Pearson, E. A.; Eales, S.; Dunne, L.; Gonzalez-Nuevo, J.; Maddox, S.; Aguirre, J. E.; Baes, M.; Baker, A. J.; Bourne, N.; Bradford, C. M.; Clark, C. J. R.; Cooray, A.; Dariush, A.; De Zotti, G.; Dye, S.; Frayer, D.; Gomez, H. L.; Harris, A. I.; Hopwood, R.; Ibar, E.; Ivison, R. J.; Jarvis, M.; Krips, M.; Lapi, A.; Lupu, R. E.; Micha?owski, M. J.; Rosenman, M.; Scott, D.; Valiante, E.; Valtchanov, I.; van der Werf, P.; Vieira, J. D.

2013-11-01

225

Remote Sensing of Miombo Woodland's Aboveground Biomass and LAI using RADARSAT and Landsat ETM+ Data  

NASA Astrophysics Data System (ADS)

Estimations of biomass are critical in Miombo Woodlands because they represent a primary source of food, fiber, and fuel for 340 million rural peoples and another 15 million urban dwellers in southern Africa. The purpose of this study is to estimate woody aboveground biomass and Leaf Area Index (LAI) in Niassa Reserve, northern Mozambique. The objective of this study is to use optical and microwave satellite data with contemporaneous field data to estimate biomass and LAI. Fifty field plots were surveyed across the Niassa Reserve for biomass and LAI in July and December 2004, respectively. Remote sensing data consisting of RADARSAT backscatter (C- band, ë=5.6 cm) and a June 2004 Landsat ETM+ were acquired. Normalized Difference Vegetation Index (NDVI), Simple Ratio (SR), and a land-cover map (72% total accuracy) were derived from the Landsat scene. Field measurements of biomass and LAI correlated with Radarsat backscatter (Rsqbiomass=0.45, RsqLAI = 0.35, P<0.0001 ), NDVI (Rsqbiomass =0.15, RsqLAI=0.14-, p <0.0001 ) and SR (Rsqbiomass=-0.14, RsqLAI= 0.17, p <0.0001). A jackknife stepwise regression technique was used to develop the best predictive models for biomass (biomass = -5.19 +0.074*radarsat+1.56*SR, Rsq=0.53) and LAI (LAI= -0.66+0.01*radarsat+0.22*SR, Rsq=0.45). The addition of NDVI did not improve the model. Forest biomass and LAI maps were then produced for Niassa Reserve with an estimated peak total biomass of 18 kg/hm2 and a mean LAI of 2.8 m2/m2. In the east both biomass and LAI are lower than the western Niassa Reserve.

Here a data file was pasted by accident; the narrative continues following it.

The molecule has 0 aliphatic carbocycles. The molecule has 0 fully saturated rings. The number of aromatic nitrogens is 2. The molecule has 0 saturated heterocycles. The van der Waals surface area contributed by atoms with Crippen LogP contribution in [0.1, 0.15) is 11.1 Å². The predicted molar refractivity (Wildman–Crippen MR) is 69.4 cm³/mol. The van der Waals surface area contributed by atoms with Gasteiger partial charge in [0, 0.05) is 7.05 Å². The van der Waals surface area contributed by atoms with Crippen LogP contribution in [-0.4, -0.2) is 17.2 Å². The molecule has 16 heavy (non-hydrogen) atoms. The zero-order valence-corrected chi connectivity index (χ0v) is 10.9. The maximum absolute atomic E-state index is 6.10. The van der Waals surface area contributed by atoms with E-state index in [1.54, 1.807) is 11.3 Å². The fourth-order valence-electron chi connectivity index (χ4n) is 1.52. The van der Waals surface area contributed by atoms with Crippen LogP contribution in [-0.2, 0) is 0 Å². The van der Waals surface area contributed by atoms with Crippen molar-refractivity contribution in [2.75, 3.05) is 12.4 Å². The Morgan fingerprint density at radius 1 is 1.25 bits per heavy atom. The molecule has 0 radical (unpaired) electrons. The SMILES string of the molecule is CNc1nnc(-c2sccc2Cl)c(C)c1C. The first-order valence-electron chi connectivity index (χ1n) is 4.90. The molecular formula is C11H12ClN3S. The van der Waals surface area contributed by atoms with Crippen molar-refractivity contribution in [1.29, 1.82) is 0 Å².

Ribeiro, N. S.; Saatchi, S. S.; Shugart, H. H.; Wshington-Allen, R. A.

2007-05-01

226

The Effect of Large-Scale Structure on the SDSS Galaxy Three-Point Correlation Function  

E-print Network